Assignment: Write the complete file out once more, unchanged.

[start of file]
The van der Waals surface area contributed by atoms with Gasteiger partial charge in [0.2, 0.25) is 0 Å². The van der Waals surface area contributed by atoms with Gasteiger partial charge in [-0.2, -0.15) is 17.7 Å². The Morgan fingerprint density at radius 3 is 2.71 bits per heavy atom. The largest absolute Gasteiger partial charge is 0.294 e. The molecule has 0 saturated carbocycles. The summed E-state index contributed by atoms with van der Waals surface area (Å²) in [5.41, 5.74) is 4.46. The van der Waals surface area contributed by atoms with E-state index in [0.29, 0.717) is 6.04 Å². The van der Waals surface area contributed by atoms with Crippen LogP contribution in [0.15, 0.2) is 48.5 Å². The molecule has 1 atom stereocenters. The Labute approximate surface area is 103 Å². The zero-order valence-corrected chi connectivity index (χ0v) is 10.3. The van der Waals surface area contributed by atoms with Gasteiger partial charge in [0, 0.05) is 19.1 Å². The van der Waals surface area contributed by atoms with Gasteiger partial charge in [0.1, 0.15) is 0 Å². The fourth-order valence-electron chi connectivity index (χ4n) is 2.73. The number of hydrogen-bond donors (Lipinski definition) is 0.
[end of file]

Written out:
The van der Waals surface area contributed by atoms with Gasteiger partial charge in [0.2, 0.25) is 0 Å². The van der Waals surface area contributed by atoms with Gasteiger partial charge in [-0.2, -0.15) is 17.7 Å². The Morgan fingerprint density at radius 3 is 2.71 bits per heavy atom. The largest absolute Gasteiger partial charge is 0.294 e. The molecule has 0 saturated carbocycles. The summed E-state index contributed by atoms with van der Waals surface area (Å²) in [5.41, 5.74) is 4.46. The van der Waals surface area contributed by atoms with E-state index in [0.29, 0.717) is 6.04 Å². The van der Waals surface area contributed by atoms with Crippen LogP contribution in [0.15, 0.2) is 48.5 Å². The molecule has 1 atom stereocenters. The Labute approximate surface area is 103 Å². The zero-order valence-corrected chi connectivity index (χ0v) is 10.3. The van der Waals surface area contributed by atoms with Gasteiger partial charge in [0, 0.05) is 19.1 Å². The van der Waals surface area contributed by atoms with Gasteiger partial charge in [0.1, 0.15) is 0 Å². The fourth-order valence-electron chi connectivity index (χ4n) is 2.73. The number of hydrogen-bond donors (Lipinski definition) is 0.